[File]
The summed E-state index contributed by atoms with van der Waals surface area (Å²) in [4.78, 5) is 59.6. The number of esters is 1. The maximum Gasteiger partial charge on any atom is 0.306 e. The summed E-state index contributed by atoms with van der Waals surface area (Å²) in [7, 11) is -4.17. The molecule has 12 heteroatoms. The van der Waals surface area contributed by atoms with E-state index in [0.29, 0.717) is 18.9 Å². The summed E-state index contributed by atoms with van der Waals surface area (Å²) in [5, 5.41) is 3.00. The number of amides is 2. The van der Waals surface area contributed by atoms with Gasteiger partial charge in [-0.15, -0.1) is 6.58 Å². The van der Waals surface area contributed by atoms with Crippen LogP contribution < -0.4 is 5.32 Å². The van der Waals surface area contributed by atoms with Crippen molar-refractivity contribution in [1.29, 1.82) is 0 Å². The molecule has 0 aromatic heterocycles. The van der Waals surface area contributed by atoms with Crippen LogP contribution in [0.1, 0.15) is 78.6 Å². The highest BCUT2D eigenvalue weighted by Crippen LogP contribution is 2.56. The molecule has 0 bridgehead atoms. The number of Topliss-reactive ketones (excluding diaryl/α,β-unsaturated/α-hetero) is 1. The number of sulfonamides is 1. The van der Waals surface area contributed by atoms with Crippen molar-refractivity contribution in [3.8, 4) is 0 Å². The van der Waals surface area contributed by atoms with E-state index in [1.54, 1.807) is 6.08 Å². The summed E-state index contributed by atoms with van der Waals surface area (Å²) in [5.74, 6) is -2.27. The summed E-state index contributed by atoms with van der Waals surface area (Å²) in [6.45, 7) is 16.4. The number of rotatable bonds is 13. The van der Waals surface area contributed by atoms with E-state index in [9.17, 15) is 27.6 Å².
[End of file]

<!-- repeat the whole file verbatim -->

The summed E-state index contributed by atoms with van der Waals surface area (Å²) in [4.78, 5) is 59.6. The number of esters is 1. The maximum Gasteiger partial charge on any atom is 0.306 e. The summed E-state index contributed by atoms with van der Waals surface area (Å²) in [7, 11) is -4.17. The molecule has 12 heteroatoms. The van der Waals surface area contributed by atoms with E-state index in [0.29, 0.717) is 18.9 Å². The summed E-state index contributed by atoms with van der Waals surface area (Å²) in [5, 5.41) is 3.00. The number of amides is 2. The van der Waals surface area contributed by atoms with Gasteiger partial charge in [-0.15, -0.1) is 6.58 Å². The van der Waals surface area contributed by atoms with Crippen LogP contribution < -0.4 is 5.32 Å². The van der Waals surface area contributed by atoms with Crippen molar-refractivity contribution in [1.29, 1.82) is 0 Å². The molecule has 0 aromatic heterocycles. The van der Waals surface area contributed by atoms with Crippen LogP contribution in [0.1, 0.15) is 78.6 Å². The highest BCUT2D eigenvalue weighted by Crippen LogP contribution is 2.56. The molecule has 0 bridgehead atoms. The number of Topliss-reactive ketones (excluding diaryl/α,β-unsaturated/α-hetero) is 1. The number of sulfonamides is 1. The van der Waals surface area contributed by atoms with Crippen molar-refractivity contribution in [3.8, 4) is 0 Å². The van der Waals surface area contributed by atoms with E-state index in [1.54, 1.807) is 6.08 Å². The summed E-state index contributed by atoms with van der Waals surface area (Å²) in [5.74, 6) is -2.27. The summed E-state index contributed by atoms with van der Waals surface area (Å²) in [6.45, 7) is 16.4. The number of rotatable bonds is 13. The van der Waals surface area contributed by atoms with E-state index in [9.17, 15) is 27.6 Å².